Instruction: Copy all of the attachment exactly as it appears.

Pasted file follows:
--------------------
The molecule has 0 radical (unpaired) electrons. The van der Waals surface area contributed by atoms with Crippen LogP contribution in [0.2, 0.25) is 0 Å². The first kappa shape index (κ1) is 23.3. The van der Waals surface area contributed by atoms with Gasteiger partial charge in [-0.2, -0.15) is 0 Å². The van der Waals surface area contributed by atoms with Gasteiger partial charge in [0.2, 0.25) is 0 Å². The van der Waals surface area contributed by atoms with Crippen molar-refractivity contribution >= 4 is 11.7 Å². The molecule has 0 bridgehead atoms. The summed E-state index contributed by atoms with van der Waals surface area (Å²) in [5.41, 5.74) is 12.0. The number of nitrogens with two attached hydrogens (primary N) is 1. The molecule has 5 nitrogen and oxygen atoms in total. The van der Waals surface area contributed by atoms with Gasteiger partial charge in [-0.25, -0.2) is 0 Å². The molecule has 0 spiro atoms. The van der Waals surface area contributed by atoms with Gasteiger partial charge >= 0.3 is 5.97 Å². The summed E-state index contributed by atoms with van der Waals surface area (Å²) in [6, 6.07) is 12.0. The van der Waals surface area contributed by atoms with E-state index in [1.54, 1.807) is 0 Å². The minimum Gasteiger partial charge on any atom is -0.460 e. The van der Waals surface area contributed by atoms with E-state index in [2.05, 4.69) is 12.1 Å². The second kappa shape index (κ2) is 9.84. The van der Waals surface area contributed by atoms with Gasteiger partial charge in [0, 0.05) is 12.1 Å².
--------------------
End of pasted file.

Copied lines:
The molecule has 0 radical (unpaired) electrons. The van der Waals surface area contributed by atoms with Crippen LogP contribution in [0.2, 0.25) is 0 Å². The first kappa shape index (κ1) is 23.3. The van der Waals surface area contributed by atoms with Gasteiger partial charge in [-0.2, -0.15) is 0 Å². The van der Waals surface area contributed by atoms with Gasteiger partial charge in [0.2, 0.25) is 0 Å². The van der Waals surface area contributed by atoms with Crippen molar-refractivity contribution >= 4 is 11.7 Å². The molecule has 0 bridgehead atoms. The summed E-state index contributed by atoms with van der Waals surface area (Å²) in [5.41, 5.74) is 12.0. The number of nitrogens with two attached hydrogens (primary N) is 1. The molecule has 5 nitrogen and oxygen atoms in total. The van der Waals surface area contributed by atoms with Gasteiger partial charge in [-0.25, -0.2) is 0 Å². The molecule has 0 spiro atoms. The van der Waals surface area contributed by atoms with Gasteiger partial charge >= 0.3 is 5.97 Å². The summed E-state index contributed by atoms with van der Waals surface area (Å²) in [6, 6.07) is 12.0. The van der Waals surface area contributed by atoms with E-state index in [1.54, 1.807) is 0 Å². The minimum Gasteiger partial charge on any atom is -0.460 e. The van der Waals surface area contributed by atoms with E-state index in [2.05, 4.69) is 12.1 Å². The second kappa shape index (κ2) is 9.84. The van der Waals surface area contributed by atoms with Gasteiger partial charge in [0, 0.05) is 12.1 Å².